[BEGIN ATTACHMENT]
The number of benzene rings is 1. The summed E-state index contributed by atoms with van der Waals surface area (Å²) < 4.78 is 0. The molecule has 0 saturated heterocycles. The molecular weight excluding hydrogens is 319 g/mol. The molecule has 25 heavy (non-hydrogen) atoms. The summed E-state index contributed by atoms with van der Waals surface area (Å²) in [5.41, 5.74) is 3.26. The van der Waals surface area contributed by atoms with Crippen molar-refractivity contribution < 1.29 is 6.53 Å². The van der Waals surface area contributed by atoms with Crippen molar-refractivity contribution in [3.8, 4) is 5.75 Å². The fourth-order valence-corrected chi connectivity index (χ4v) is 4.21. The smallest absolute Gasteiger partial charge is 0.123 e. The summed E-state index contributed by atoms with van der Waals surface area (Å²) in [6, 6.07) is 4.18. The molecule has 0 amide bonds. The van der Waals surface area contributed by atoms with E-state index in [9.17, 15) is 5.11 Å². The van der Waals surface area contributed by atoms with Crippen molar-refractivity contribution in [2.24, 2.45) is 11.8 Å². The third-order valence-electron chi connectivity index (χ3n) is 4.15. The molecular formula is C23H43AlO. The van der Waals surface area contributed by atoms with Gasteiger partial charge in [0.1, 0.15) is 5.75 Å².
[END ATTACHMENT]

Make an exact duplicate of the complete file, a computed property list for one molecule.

The number of benzene rings is 1. The summed E-state index contributed by atoms with van der Waals surface area (Å²) < 4.78 is 0. The molecule has 0 saturated heterocycles. The molecular weight excluding hydrogens is 319 g/mol. The molecule has 25 heavy (non-hydrogen) atoms. The summed E-state index contributed by atoms with van der Waals surface area (Å²) in [5.41, 5.74) is 3.26. The van der Waals surface area contributed by atoms with Crippen molar-refractivity contribution < 1.29 is 6.53 Å². The van der Waals surface area contributed by atoms with Crippen molar-refractivity contribution in [3.8, 4) is 5.75 Å². The fourth-order valence-corrected chi connectivity index (χ4v) is 4.21. The smallest absolute Gasteiger partial charge is 0.123 e. The summed E-state index contributed by atoms with van der Waals surface area (Å²) in [6, 6.07) is 4.18. The molecule has 0 amide bonds. The van der Waals surface area contributed by atoms with E-state index in [9.17, 15) is 5.11 Å². The van der Waals surface area contributed by atoms with Crippen molar-refractivity contribution in [2.24, 2.45) is 11.8 Å². The third-order valence-electron chi connectivity index (χ3n) is 4.15. The molecular formula is C23H43AlO. The van der Waals surface area contributed by atoms with Gasteiger partial charge in [0.1, 0.15) is 5.75 Å².